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Understanding the Difference Between DWI and DUI

DWI stands for Driving While Intoxicated or Driving While Impaired, while DUI stands for Driving Under the Influence. Regardless of the term used, both DUI and DWI refer to a driver who is either intoxicated or under the influence of alcohol or recreational drugs, and this also applies to driving under prescription drugs that can impair driving abilities. State laws differ so both terms may mean the same or differently basing on the jurisdiction, wherein both terms can be used to describe a driver who is impaired or drunk driving, and some state laws regard the offense drunk driving as DUI and others call it DWI.

Even if a driver meets the blood alcohol concentration levels for legal intoxication, a driver can still be charged with DUI or DWI in some jurisdictions. With any of these charges, a police officer or traffic officer has every reason to believe that the driver is driving under the influence and may still be charged with impaired driving even if he meets the legal alcohol concentration levels. If you appear to be impaired before the arresting officer, and your breath analyzer is within normal, the officer may still call a Drug Recognition Expert to come into the scene in order to determine if you’re under the influence of drugs to carry out a multi-step evaluation process to entail DWI or DUI. If you’re arrested because of suspected drunk driving, you’ll be placed in a police vehicle and you’ll be taken to the police station or jail. In the police station, you’ll undergo mug shot and your fingerprint will be obtained. Some states allow a driver charged with DUI or DWI to be bailed out the same day, but there are states now that require a driver to be held for a certain period of time until the driver is sober up. You’ll be given a ticket or a summon once you are arrested and it shows the date you have to appear in court to face the charges, and this can be a humiliating experience to other people. There are many instances wherein drivers deny the charges and later on find themselves viewing a video before everyone else in the courtroom failing the field sobriety test taken from the officer’s dashboard camera or taken at the jail where the driver has been processed if ever he denies all the charges and plead not guilty.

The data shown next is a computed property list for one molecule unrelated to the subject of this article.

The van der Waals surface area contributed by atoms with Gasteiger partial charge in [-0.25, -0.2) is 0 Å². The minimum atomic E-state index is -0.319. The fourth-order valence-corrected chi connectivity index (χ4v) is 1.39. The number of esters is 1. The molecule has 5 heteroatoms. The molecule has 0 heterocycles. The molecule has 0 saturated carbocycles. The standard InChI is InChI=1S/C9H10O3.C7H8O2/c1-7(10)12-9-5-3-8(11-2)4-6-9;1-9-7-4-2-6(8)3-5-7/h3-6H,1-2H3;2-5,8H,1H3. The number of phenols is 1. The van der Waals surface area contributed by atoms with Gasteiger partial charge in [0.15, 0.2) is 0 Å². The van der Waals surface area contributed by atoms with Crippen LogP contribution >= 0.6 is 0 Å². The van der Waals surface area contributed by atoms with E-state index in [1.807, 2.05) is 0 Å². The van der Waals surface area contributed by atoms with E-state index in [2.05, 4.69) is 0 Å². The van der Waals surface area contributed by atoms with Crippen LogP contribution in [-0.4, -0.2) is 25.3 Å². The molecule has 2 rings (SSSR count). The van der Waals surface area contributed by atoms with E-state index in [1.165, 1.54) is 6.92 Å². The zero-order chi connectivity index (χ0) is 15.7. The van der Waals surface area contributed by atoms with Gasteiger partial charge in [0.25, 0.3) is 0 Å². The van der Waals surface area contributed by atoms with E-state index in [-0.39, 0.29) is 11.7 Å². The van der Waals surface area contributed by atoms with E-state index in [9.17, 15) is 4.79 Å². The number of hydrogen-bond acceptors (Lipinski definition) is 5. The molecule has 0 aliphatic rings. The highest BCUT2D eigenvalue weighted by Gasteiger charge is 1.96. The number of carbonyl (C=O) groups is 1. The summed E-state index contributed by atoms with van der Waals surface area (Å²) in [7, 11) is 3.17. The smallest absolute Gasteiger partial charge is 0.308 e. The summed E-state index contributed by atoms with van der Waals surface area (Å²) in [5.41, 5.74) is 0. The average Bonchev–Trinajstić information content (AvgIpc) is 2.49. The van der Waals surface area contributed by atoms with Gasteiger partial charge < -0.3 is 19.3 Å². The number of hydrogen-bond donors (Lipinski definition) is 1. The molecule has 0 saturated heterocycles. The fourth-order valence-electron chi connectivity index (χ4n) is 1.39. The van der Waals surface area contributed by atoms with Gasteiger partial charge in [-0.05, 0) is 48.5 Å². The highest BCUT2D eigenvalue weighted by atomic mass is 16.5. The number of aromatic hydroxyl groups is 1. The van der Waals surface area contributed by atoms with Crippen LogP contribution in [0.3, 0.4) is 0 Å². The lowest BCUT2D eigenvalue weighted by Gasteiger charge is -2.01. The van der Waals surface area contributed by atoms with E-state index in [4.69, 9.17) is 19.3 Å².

You need to be aware that in all states, your driving privileges is loss for a given period of time even in states offering hardship license that allows a driver to work or school during the time a license is suspended or revoked. A DWI or DUI lawyer can help you in facing all these charges, so choose a trusted, reliable, and experienced attorney to best represent you in court.

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